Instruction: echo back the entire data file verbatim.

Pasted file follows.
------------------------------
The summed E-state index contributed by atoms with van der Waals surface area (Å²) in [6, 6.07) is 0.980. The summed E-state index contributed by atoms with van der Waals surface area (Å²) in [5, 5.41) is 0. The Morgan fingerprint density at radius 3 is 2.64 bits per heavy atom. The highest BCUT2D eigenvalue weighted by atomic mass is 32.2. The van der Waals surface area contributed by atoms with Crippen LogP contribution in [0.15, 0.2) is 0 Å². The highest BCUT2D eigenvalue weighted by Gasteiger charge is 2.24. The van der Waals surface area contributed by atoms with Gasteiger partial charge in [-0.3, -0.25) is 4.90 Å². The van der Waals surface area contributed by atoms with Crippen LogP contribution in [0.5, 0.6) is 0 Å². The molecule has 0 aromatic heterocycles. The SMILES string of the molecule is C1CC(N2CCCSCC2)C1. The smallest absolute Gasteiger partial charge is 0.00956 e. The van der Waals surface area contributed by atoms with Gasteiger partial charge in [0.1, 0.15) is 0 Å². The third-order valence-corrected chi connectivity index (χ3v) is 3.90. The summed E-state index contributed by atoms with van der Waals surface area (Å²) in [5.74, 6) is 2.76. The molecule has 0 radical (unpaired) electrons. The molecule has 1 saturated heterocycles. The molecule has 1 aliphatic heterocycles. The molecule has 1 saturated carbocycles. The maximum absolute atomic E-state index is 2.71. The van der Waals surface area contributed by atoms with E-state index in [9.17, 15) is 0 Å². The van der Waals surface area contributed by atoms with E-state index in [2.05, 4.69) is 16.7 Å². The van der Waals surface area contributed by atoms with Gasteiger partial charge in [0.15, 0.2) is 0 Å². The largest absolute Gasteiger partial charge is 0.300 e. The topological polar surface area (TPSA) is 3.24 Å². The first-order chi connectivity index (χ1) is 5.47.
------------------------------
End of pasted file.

The summed E-state index contributed by atoms with van der Waals surface area (Å²) in [6, 6.07) is 0.980. The summed E-state index contributed by atoms with van der Waals surface area (Å²) in [5, 5.41) is 0. The Morgan fingerprint density at radius 3 is 2.64 bits per heavy atom. The highest BCUT2D eigenvalue weighted by atomic mass is 32.2. The van der Waals surface area contributed by atoms with Crippen LogP contribution in [0.15, 0.2) is 0 Å². The highest BCUT2D eigenvalue weighted by Gasteiger charge is 2.24. The van der Waals surface area contributed by atoms with Gasteiger partial charge in [-0.3, -0.25) is 4.90 Å². The van der Waals surface area contributed by atoms with Crippen LogP contribution in [0.5, 0.6) is 0 Å². The molecule has 0 aromatic heterocycles. The SMILES string of the molecule is C1CC(N2CCCSCC2)C1. The smallest absolute Gasteiger partial charge is 0.00956 e. The van der Waals surface area contributed by atoms with Gasteiger partial charge in [0.1, 0.15) is 0 Å². The third-order valence-corrected chi connectivity index (χ3v) is 3.90. The summed E-state index contributed by atoms with van der Waals surface area (Å²) in [5.74, 6) is 2.76. The molecule has 0 radical (unpaired) electrons. The molecule has 1 saturated heterocycles. The molecule has 1 aliphatic heterocycles. The molecule has 1 saturated carbocycles. The maximum absolute atomic E-state index is 2.71. The van der Waals surface area contributed by atoms with E-state index in [9.17, 15) is 0 Å². The van der Waals surface area contributed by atoms with E-state index in [2.05, 4.69) is 16.7 Å². The van der Waals surface area contributed by atoms with Gasteiger partial charge in [0.15, 0.2) is 0 Å². The largest absolute Gasteiger partial charge is 0.300 e. The topological polar surface area (TPSA) is 3.24 Å². The first-order chi connectivity index (χ1) is 5.47.